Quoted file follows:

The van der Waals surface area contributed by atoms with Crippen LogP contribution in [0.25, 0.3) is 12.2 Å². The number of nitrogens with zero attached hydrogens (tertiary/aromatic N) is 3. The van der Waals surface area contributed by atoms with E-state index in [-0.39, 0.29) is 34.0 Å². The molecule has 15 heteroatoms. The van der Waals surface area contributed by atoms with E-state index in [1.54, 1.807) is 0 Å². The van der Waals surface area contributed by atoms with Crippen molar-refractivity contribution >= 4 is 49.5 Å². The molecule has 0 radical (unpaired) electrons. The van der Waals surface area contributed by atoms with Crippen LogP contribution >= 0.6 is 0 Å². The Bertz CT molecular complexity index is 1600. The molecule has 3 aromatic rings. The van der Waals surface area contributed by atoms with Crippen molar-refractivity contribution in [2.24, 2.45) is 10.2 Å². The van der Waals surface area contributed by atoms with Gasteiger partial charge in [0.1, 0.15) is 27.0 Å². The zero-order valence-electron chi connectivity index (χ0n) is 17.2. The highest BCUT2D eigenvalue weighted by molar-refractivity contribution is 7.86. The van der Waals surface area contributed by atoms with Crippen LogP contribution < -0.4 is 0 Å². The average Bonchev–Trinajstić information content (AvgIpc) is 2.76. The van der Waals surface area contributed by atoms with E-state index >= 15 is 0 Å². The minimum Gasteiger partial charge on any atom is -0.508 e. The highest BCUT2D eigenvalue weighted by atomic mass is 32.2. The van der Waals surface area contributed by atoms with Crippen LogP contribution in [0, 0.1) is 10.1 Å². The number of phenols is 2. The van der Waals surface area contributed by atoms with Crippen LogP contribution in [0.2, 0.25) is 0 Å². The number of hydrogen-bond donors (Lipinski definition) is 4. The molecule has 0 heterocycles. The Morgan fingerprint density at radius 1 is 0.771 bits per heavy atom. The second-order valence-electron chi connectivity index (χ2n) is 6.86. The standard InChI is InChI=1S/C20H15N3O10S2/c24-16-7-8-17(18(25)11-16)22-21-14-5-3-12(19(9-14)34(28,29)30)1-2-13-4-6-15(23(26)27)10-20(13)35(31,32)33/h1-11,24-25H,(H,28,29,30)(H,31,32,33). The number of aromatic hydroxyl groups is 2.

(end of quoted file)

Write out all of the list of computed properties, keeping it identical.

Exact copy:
The van der Waals surface area contributed by atoms with Crippen LogP contribution in [0.25, 0.3) is 12.2 Å². The number of nitrogens with zero attached hydrogens (tertiary/aromatic N) is 3. The van der Waals surface area contributed by atoms with E-state index in [-0.39, 0.29) is 34.0 Å². The molecule has 15 heteroatoms. The van der Waals surface area contributed by atoms with E-state index in [1.54, 1.807) is 0 Å². The van der Waals surface area contributed by atoms with Crippen molar-refractivity contribution >= 4 is 49.5 Å². The molecule has 0 radical (unpaired) electrons. The van der Waals surface area contributed by atoms with Crippen LogP contribution >= 0.6 is 0 Å². The Bertz CT molecular complexity index is 1600. The molecule has 3 aromatic rings. The van der Waals surface area contributed by atoms with Crippen molar-refractivity contribution in [2.24, 2.45) is 10.2 Å². The van der Waals surface area contributed by atoms with Gasteiger partial charge in [0.1, 0.15) is 27.0 Å². The zero-order valence-electron chi connectivity index (χ0n) is 17.2. The highest BCUT2D eigenvalue weighted by molar-refractivity contribution is 7.86. The van der Waals surface area contributed by atoms with Crippen LogP contribution < -0.4 is 0 Å². The average Bonchev–Trinajstić information content (AvgIpc) is 2.76. The van der Waals surface area contributed by atoms with E-state index >= 15 is 0 Å². The minimum Gasteiger partial charge on any atom is -0.508 e. The highest BCUT2D eigenvalue weighted by atomic mass is 32.2. The van der Waals surface area contributed by atoms with Crippen LogP contribution in [0, 0.1) is 10.1 Å². The number of phenols is 2. The van der Waals surface area contributed by atoms with Crippen LogP contribution in [0.2, 0.25) is 0 Å². The number of hydrogen-bond donors (Lipinski definition) is 4. The molecule has 0 heterocycles. The Morgan fingerprint density at radius 1 is 0.771 bits per heavy atom. The second-order valence-electron chi connectivity index (χ2n) is 6.86. The standard InChI is InChI=1S/C20H15N3O10S2/c24-16-7-8-17(18(25)11-16)22-21-14-5-3-12(19(9-14)34(28,29)30)1-2-13-4-6-15(23(26)27)10-20(13)35(31,32)33/h1-11,24-25H,(H,28,29,30)(H,31,32,33). The number of aromatic hydroxyl groups is 2.